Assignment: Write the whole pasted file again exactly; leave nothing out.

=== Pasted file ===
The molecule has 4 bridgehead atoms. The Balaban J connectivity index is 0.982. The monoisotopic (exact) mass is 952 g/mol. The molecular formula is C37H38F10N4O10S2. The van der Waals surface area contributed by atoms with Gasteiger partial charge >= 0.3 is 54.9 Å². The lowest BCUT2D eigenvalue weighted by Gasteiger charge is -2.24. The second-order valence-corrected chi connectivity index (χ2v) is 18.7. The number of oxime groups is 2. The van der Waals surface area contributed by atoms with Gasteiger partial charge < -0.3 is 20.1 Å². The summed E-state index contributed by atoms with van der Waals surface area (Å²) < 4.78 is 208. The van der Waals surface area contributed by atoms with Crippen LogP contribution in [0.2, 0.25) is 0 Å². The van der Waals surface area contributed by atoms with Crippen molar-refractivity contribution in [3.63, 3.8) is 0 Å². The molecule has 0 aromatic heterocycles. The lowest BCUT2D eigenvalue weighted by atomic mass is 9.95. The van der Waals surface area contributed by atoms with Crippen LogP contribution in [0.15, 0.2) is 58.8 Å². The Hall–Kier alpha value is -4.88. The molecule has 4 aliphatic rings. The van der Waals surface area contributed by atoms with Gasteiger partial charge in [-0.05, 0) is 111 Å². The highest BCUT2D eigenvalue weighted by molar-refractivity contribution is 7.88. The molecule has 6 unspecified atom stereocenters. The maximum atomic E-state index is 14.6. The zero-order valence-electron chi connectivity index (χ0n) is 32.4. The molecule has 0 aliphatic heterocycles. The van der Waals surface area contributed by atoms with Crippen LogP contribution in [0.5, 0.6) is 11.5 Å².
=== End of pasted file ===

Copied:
The molecule has 4 bridgehead atoms. The Balaban J connectivity index is 0.982. The monoisotopic (exact) mass is 952 g/mol. The molecular formula is C37H38F10N4O10S2. The van der Waals surface area contributed by atoms with Gasteiger partial charge >= 0.3 is 54.9 Å². The lowest BCUT2D eigenvalue weighted by Gasteiger charge is -2.24. The second-order valence-corrected chi connectivity index (χ2v) is 18.7. The number of oxime groups is 2. The van der Waals surface area contributed by atoms with Gasteiger partial charge < -0.3 is 20.1 Å². The summed E-state index contributed by atoms with van der Waals surface area (Å²) < 4.78 is 208. The van der Waals surface area contributed by atoms with Crippen LogP contribution in [0.2, 0.25) is 0 Å². The van der Waals surface area contributed by atoms with Crippen molar-refractivity contribution in [3.63, 3.8) is 0 Å². The molecule has 0 aromatic heterocycles. The lowest BCUT2D eigenvalue weighted by atomic mass is 9.95. The van der Waals surface area contributed by atoms with Crippen LogP contribution in [0.15, 0.2) is 58.8 Å². The Hall–Kier alpha value is -4.88. The molecule has 4 aliphatic rings. The van der Waals surface area contributed by atoms with Gasteiger partial charge in [-0.05, 0) is 111 Å². The highest BCUT2D eigenvalue weighted by molar-refractivity contribution is 7.88. The molecule has 6 unspecified atom stereocenters. The maximum atomic E-state index is 14.6. The zero-order valence-electron chi connectivity index (χ0n) is 32.4. The molecule has 0 aliphatic heterocycles. The van der Waals surface area contributed by atoms with Crippen LogP contribution in [0.5, 0.6) is 11.5 Å².